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    10 ways to be more organised in 2021

    At some point in our lives, most of us have made a resolution to be more organised. For many it is likely to have coincided with the start of a new year, whether calendar, financial or the school year. However, being organised involves more than simply aiming to be that way.

    • The majority of us are not born with outstanding organisational genes, if we were our toys and books as children would have been lined up in designated spots, our school bags would have been packed the night before with everything we needed, and our assignments would have been started well in advance of when they were due, all without our parents needing to ‘remind’ us.

      As we grew up and became more independent, most of us learnt and developed strategies and habits that allow us to achieve what needs to be done and meet deadlines whether at work or home. Admittedly this comes easier to some than others so if you’re still refining your processes, here are 10 tips to help you to be more organised in 2021.

      1. Write things down

      No one can remember everything so trying to is pointless and will only make you feel less organised. Sooner or later you’ll remember late at night you forgot to buy milk, make that booking or prepare that report; worse still you might forget altogether until you need it. While it might seem obvious, writing events and appointments in your calendar, and tasks in a to do list so you know what’s coming up is vital in being more organised.

      It doesn’t matter if you use pen and paper, or an app on your phone, whatever works best for you, fits your lifestyle and will help you stay organised is fine as long as you’re writing things down.

      2. Make a list

      This goes hand-in-hand with the above. Making, or sorting, your tasks into a to do list, task list or checklist (it doesn’t matter what you call it) can help you see what needs to be done now and what can wait until later. Try to be specific and break tasks down into smaller jobs if you can.

      Having to prepare a presentation, for example, may be easy to put on your list but we all know it’s rarely as simple as that. Do you need to research something or pull stats from somewhere? Are you going to need input from someone else? What are you going to include? Will you need images? All of these sub tasks often sit below a main task and can make us delay starting a big project. Having smaller tasks that can be ticked off as you go is a great motivator for productivity and the feeling of organisation.

      3. Start early

      Yes, this was what our teachers and parents were always on about at school. Leaving stuff to the last minute makes you feel rushed especially when unexpected things come up as they always do. None of us know what’s around the corner but printing that form, taking 10 minutes to make those appointments you’ve been putting off, paying that bill, or buying that birthday present when you have some spare time can significantly improve how organised we feel.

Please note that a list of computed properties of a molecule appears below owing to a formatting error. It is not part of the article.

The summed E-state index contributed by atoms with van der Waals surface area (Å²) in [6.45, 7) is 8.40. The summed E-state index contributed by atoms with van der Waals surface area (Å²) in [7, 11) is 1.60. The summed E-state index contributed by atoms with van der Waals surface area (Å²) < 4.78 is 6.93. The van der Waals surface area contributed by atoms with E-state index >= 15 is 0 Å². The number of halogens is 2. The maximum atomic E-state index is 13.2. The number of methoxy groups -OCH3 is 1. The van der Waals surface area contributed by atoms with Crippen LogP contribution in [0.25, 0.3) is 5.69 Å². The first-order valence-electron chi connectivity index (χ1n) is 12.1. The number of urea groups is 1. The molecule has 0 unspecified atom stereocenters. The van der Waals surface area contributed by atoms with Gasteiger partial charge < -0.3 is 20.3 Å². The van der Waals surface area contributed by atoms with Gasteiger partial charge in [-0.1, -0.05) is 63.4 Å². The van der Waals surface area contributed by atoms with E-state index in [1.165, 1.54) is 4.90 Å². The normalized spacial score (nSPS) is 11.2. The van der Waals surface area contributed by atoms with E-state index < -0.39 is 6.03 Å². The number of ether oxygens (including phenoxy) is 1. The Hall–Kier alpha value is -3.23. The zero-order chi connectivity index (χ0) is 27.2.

Imagine getting to the day before Mother’s Day and knowing you’ve just got to write on your card because you purchased one when you saw them at Easter rather than having to face the last minute crowds. Instant organisational star!

      4. Plan ahead to avoid the morning rush

      Mornings are a challenge for many people trying to get everyone sorted and out the door on time. We all get tired at the end of a long day and have good intentions of getting up early the next morning to get organised but, let’s be honest, how often does that happen? For those of us who aren’t as perky in the am, planning the next day the evening before can make a huge difference to how smoothly the morning routine, and our day overall, runs.

      By incorporating the next morning’s tasks, such as choosing and ironing clothes, getting out the things for breakfast, and packing lunches, gym bags or school bags, into your evening routine you’ll avoid the rush and may even have time to enjoy that cup of coffee.

      5. A place for everything

      We’ve all heard the saying, a place for everything and everything in its place. Just the thought of decluttering, sorting through that pile of papers on your office desk, or going through the wardrobe and donating things you no longer wear is often a barrier in itself to getting organised. Yes, it can be time consuming and daunting to think about doing a whole house, for example, so break it down to individual bookcases, in trays or rooms. While this is easier said than done, once completed finding items you need will be easier and tidying up faster as you’ll have a dedicated space to put things.

      6. Delegate